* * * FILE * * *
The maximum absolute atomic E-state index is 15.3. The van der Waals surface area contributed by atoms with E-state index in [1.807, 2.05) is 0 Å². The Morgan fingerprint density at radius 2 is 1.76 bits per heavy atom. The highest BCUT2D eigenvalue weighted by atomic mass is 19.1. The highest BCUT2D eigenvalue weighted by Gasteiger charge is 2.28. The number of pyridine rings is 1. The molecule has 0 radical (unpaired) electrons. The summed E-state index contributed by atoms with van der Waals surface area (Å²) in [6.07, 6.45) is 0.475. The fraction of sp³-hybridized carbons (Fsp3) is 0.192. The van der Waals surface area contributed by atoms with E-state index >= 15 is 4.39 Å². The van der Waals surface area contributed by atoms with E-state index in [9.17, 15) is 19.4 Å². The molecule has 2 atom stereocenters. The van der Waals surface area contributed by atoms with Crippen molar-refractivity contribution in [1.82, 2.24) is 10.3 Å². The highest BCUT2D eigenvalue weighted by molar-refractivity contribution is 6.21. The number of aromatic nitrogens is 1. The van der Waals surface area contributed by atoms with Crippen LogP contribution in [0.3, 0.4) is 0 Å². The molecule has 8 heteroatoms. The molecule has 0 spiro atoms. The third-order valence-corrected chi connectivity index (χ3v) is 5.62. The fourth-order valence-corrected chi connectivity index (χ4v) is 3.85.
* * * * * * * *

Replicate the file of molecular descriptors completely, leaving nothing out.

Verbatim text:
The maximum absolute atomic E-state index is 15.3. The van der Waals surface area contributed by atoms with E-state index in [1.807, 2.05) is 0 Å². The Morgan fingerprint density at radius 2 is 1.76 bits per heavy atom. The highest BCUT2D eigenvalue weighted by atomic mass is 19.1. The highest BCUT2D eigenvalue weighted by Gasteiger charge is 2.28. The number of pyridine rings is 1. The molecule has 0 radical (unpaired) electrons. The summed E-state index contributed by atoms with van der Waals surface area (Å²) in [6.07, 6.45) is 0.475. The fraction of sp³-hybridized carbons (Fsp3) is 0.192. The van der Waals surface area contributed by atoms with E-state index >= 15 is 4.39 Å². The van der Waals surface area contributed by atoms with E-state index in [9.17, 15) is 19.4 Å². The molecule has 2 atom stereocenters. The van der Waals surface area contributed by atoms with Crippen molar-refractivity contribution in [1.82, 2.24) is 10.3 Å². The highest BCUT2D eigenvalue weighted by molar-refractivity contribution is 6.21. The number of aromatic nitrogens is 1. The van der Waals surface area contributed by atoms with Crippen LogP contribution in [0.3, 0.4) is 0 Å². The molecule has 8 heteroatoms. The molecule has 0 spiro atoms. The third-order valence-corrected chi connectivity index (χ3v) is 5.62. The fourth-order valence-corrected chi connectivity index (χ4v) is 3.85.